It is certain that to earn money with SACEM as an artist you have to have your music played a lot. Many artists registered with SACEM earn only a handful of euros a month. Some earn much more, as soon as they have written a hit song. This can amount to millions of euros in rights when the song is extremely popular.

Only a few thousand artists earn enough to live on with SACEM: these are the ones whose songs are often broadcast. It is possible that an artist who decides to make a living from his music but knows that he does not have what it takes to succeed through the traditional circuit, may decide to go through royalty-free music to build up an income.

Royalty-free platforms such as SoundCloud allow certain artists to make themselves known. Initially, Post Malone's music was on SoundCloud, available for free. As soon as he became successful and signed with the Republic Records label, he began to receive remuneration. The rapper, born in 1994, is worth almost 14 million dollars in 2020: it is not royalty-free music that has brought him such success.


Isn't it in my interest to play royalty-free music if it saves me hundreds or thousands of euros in SACEM fees every year?

Generally, royalty-free music is perceived to be of lower quality by customers in stores, often because it is simply instrumental, with no known singer or voice, and sometimes because it is simply mediocre.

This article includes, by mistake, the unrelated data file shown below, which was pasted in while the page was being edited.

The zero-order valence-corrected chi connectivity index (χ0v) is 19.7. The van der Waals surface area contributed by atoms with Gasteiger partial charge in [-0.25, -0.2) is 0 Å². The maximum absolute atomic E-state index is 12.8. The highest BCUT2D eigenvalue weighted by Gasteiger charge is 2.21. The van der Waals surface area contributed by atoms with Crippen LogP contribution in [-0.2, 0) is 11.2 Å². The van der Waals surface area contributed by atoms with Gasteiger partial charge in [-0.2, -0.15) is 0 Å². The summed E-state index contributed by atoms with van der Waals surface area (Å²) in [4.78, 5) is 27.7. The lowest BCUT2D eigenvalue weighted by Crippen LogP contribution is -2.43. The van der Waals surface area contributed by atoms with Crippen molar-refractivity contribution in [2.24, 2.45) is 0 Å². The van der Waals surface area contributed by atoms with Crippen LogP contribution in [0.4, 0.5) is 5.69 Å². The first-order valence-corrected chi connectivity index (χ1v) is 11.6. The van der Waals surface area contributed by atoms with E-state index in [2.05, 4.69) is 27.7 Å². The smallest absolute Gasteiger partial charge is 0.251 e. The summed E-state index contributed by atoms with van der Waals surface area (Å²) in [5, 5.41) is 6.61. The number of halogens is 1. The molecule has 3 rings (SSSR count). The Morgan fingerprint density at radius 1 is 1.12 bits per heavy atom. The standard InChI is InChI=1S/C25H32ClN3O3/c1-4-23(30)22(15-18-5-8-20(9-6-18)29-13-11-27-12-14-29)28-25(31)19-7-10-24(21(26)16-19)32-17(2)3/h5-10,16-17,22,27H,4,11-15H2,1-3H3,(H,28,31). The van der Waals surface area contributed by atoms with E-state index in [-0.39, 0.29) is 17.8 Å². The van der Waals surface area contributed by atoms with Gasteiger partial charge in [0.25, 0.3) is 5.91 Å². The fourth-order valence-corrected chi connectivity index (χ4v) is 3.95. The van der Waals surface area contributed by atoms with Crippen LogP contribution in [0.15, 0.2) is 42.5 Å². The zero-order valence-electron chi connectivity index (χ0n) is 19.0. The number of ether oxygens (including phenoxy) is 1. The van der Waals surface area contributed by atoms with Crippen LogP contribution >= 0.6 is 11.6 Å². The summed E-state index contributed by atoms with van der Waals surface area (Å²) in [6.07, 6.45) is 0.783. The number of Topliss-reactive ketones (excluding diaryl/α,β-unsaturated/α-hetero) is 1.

Brands that have tried it often regret it.

Our advice: if you don't want to pay the SACEM, it's better not to play music, silence is better than unsuitable music.

Warning: if you decide to broadcast royalty-free music, you must not broadcast anything else. No Spotify, no web radio, no CDs, no TV on… If you choose not to pay SACEM, you will have to decline their contract proposal officially. If you do broadcast music from the SACEM catalogue, you are in the domain of counterfeiters, and in this case there is no negotiation because bad faith is proven… Avoid it! 


Why do I have to pay SACEM if I use a TV to broadcast music, when I already pay the licence fee?

The audiovisual licence fee has nothing to do with the SACEM. It is a contribution to public broadcasting, therefore a public service. The SACEM is private. What the State does with the contribution to public broadcasting depends on the State budget and the Ministry of Culture, but one thing is certain: authors, composers and performers don't get a penny of it. Some people say that they never put music on their TV: the problem is that it is impossible to check, especially since all channels play music at one time or another. So if you have a TV in a commercial place and you don't pay the SACEM, you use music without paying the authors and composers, and that's really not good. You wouldn't like to work without being paid, would you? 

The question was put to theNational Assembly by a member of the Finistère parliament in May 2019: Mrs Le Faure wondered why gîtes and guest rooms that have a television in the rooms offered to guests have to pay a SACEM package. She took the example of a gîte accommodating no more than twenty people a year having to pay a special annual tourist accommodation package of 193 euros, i.e. 16 euros a month. The Finistère representative's reasoning was that " heavily penalises the operators of such accommodation, even though their establishments, although modest, play a significant role, particularly in rural areas, where they help to maintain an activity. »